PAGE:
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Govt advisor calls violent-videogame tax

Fears over alleged 'negative impact' of games on teens

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An advisor to Gordon Brown on knife crime and youth violence is to tell the Prime Minister that violent videogames should be taxed to put them out of the reach of kids.

Richard Taylor, who’s son Damilola was stabbed to death in south London nine years ago, this week told MPs that computer and console games are “too cheap”, according to a report by the Daily Telegraph newspaper.

He claimed that such games have a “negative impact” on youngsters and that any tax applied to them should be “very high” – although he declined to say exactly how much should be charged.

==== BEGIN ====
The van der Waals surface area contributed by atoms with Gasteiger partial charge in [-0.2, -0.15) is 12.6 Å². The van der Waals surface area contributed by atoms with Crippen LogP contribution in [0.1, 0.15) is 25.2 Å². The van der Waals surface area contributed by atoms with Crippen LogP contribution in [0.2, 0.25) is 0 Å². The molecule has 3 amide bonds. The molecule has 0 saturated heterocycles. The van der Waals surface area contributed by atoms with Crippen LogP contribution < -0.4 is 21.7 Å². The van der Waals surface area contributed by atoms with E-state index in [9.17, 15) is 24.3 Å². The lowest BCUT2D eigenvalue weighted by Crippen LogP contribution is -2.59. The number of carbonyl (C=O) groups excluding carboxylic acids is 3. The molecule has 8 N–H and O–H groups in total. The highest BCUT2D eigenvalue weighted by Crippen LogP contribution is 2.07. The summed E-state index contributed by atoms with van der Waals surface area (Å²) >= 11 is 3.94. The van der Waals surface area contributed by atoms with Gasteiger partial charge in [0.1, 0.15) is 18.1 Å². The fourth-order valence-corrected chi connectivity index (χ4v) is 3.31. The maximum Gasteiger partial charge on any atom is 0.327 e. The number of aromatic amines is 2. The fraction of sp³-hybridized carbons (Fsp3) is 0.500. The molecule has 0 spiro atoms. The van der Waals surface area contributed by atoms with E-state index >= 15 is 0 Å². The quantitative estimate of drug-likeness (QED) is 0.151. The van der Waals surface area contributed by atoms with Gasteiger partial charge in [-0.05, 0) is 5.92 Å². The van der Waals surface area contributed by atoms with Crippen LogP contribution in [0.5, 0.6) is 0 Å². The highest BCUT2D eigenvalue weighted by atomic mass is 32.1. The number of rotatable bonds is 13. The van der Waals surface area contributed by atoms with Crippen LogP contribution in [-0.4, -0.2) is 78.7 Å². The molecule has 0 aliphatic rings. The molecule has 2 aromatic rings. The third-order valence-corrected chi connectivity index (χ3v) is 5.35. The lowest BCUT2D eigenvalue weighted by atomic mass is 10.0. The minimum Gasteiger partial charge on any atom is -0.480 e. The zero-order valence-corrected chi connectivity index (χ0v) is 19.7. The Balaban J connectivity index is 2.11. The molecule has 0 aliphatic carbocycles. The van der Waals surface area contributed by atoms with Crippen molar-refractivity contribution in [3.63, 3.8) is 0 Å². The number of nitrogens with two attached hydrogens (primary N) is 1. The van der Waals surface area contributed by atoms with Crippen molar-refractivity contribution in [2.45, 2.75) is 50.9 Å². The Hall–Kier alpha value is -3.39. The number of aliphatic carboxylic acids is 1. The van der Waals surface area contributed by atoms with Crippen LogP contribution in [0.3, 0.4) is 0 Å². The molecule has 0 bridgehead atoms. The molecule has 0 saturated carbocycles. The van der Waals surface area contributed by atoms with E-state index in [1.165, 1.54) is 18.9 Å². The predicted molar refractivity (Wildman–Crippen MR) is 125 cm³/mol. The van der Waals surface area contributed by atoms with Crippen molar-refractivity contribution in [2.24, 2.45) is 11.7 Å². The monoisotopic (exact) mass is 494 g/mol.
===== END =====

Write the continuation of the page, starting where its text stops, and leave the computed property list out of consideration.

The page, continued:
There have been numerous reports worldwide of youths mimicking violent games. For example, last year three US teens confessed to going on a Grand Theft Auto-style Molotov Cocktail crime spree.

Reporters covering this week's tragic events in Wissenden, Germany have already been quick to note killer Tim Kretschmer's penchant for violent videogames - conveniently ignoring the many, many thousands of 17-year-olds who also enjoy aggressive computer and console games yet don't re-enact them in real life.

But a trio of psychology reports examining the benefits of videogames all unanimously concluded that some titles can have positive effects on players.

However, congressman Joe Baca - a California Republican – has already proposed US legislation that would force some games to carry warnings about links between violent titles and GTA-style behaviour. ®

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